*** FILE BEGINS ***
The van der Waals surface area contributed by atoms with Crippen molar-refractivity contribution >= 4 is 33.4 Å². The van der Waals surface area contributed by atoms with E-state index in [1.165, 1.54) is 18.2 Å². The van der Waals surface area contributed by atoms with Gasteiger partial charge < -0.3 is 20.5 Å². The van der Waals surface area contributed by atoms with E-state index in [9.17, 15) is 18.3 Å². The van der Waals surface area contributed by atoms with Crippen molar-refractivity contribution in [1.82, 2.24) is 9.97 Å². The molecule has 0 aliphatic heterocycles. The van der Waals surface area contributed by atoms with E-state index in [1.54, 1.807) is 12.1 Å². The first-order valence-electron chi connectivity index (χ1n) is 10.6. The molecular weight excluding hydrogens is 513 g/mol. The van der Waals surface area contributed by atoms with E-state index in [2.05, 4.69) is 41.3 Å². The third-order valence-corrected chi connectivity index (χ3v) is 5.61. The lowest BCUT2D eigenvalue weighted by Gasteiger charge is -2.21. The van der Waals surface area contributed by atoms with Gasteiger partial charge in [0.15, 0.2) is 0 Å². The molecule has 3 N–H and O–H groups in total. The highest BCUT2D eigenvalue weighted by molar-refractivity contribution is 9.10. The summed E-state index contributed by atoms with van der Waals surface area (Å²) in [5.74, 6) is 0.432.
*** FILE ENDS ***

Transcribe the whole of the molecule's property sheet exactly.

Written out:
The van der Waals surface area contributed by atoms with Crippen molar-refractivity contribution >= 4 is 33.4 Å². The van der Waals surface area contributed by atoms with E-state index in [1.165, 1.54) is 18.2 Å². The van der Waals surface area contributed by atoms with Gasteiger partial charge < -0.3 is 20.5 Å². The van der Waals surface area contributed by atoms with E-state index in [9.17, 15) is 18.3 Å². The van der Waals surface area contributed by atoms with Crippen molar-refractivity contribution in [1.82, 2.24) is 9.97 Å². The molecule has 0 aliphatic heterocycles. The van der Waals surface area contributed by atoms with E-state index in [1.54, 1.807) is 12.1 Å². The first-order valence-electron chi connectivity index (χ1n) is 10.6. The molecular weight excluding hydrogens is 513 g/mol. The van der Waals surface area contributed by atoms with E-state index in [2.05, 4.69) is 41.3 Å². The third-order valence-corrected chi connectivity index (χ3v) is 5.61. The lowest BCUT2D eigenvalue weighted by Gasteiger charge is -2.21. The van der Waals surface area contributed by atoms with Gasteiger partial charge in [0.15, 0.2) is 0 Å². The molecule has 3 N–H and O–H groups in total. The highest BCUT2D eigenvalue weighted by molar-refractivity contribution is 9.10. The summed E-state index contributed by atoms with van der Waals surface area (Å²) in [5.74, 6) is 0.432.